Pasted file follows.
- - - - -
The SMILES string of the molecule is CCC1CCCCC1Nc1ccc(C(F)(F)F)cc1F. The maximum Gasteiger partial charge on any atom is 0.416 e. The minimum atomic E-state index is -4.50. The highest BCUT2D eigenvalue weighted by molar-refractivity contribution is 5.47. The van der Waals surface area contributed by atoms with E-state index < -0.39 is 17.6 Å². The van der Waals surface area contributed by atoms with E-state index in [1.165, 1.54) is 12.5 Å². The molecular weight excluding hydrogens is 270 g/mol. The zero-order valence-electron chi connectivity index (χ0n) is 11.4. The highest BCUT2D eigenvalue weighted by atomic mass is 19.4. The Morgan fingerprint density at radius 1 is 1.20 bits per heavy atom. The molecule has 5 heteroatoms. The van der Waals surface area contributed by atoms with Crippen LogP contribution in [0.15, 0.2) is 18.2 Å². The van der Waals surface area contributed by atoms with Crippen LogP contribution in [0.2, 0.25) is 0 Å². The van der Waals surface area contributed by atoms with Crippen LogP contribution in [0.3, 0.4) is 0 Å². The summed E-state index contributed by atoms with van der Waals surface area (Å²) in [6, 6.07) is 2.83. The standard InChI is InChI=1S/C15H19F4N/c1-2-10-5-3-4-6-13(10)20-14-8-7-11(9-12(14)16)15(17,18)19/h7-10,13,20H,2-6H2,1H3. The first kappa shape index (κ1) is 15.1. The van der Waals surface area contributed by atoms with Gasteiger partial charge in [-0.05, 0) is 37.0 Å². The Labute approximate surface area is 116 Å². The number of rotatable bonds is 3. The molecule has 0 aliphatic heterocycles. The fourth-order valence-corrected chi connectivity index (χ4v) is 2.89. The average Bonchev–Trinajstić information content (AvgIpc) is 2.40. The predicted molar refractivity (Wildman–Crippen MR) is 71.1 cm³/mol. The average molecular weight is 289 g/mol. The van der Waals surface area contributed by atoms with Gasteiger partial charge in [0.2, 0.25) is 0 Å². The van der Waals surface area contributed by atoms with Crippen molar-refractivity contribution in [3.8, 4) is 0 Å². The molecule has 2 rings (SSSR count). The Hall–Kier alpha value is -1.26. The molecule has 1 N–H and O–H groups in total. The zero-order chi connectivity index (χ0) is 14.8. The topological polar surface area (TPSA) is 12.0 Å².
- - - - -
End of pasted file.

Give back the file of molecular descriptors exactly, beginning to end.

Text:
The SMILES string of the molecule is CCC1CCCCC1Nc1ccc(C(F)(F)F)cc1F. The maximum Gasteiger partial charge on any atom is 0.416 e. The minimum atomic E-state index is -4.50. The highest BCUT2D eigenvalue weighted by molar-refractivity contribution is 5.47. The van der Waals surface area contributed by atoms with E-state index < -0.39 is 17.6 Å². The van der Waals surface area contributed by atoms with E-state index in [1.165, 1.54) is 12.5 Å². The molecular weight excluding hydrogens is 270 g/mol. The zero-order valence-electron chi connectivity index (χ0n) is 11.4. The highest BCUT2D eigenvalue weighted by atomic mass is 19.4. The Morgan fingerprint density at radius 1 is 1.20 bits per heavy atom. The molecule has 5 heteroatoms. The van der Waals surface area contributed by atoms with Crippen LogP contribution in [0.15, 0.2) is 18.2 Å². The van der Waals surface area contributed by atoms with Crippen LogP contribution in [0.2, 0.25) is 0 Å². The van der Waals surface area contributed by atoms with Crippen LogP contribution in [0.3, 0.4) is 0 Å². The summed E-state index contributed by atoms with van der Waals surface area (Å²) in [6, 6.07) is 2.83. The standard InChI is InChI=1S/C15H19F4N/c1-2-10-5-3-4-6-13(10)20-14-8-7-11(9-12(14)16)15(17,18)19/h7-10,13,20H,2-6H2,1H3. The first kappa shape index (κ1) is 15.1. The van der Waals surface area contributed by atoms with Gasteiger partial charge in [-0.05, 0) is 37.0 Å². The Labute approximate surface area is 116 Å². The number of rotatable bonds is 3. The molecule has 0 aliphatic heterocycles. The fourth-order valence-corrected chi connectivity index (χ4v) is 2.89. The average Bonchev–Trinajstić information content (AvgIpc) is 2.40. The predicted molar refractivity (Wildman–Crippen MR) is 71.1 cm³/mol. The average molecular weight is 289 g/mol. The van der Waals surface area contributed by atoms with Gasteiger partial charge in [0.2, 0.25) is 0 Å². The van der Waals surface area contributed by atoms with Crippen molar-refractivity contribution in [3.8, 4) is 0 Å². The molecule has 2 rings (SSSR count). The Hall–Kier alpha value is -1.26. The molecule has 1 N–H and O–H groups in total. The zero-order chi connectivity index (χ0) is 14.8. The topological polar surface area (TPSA) is 12.0 Å².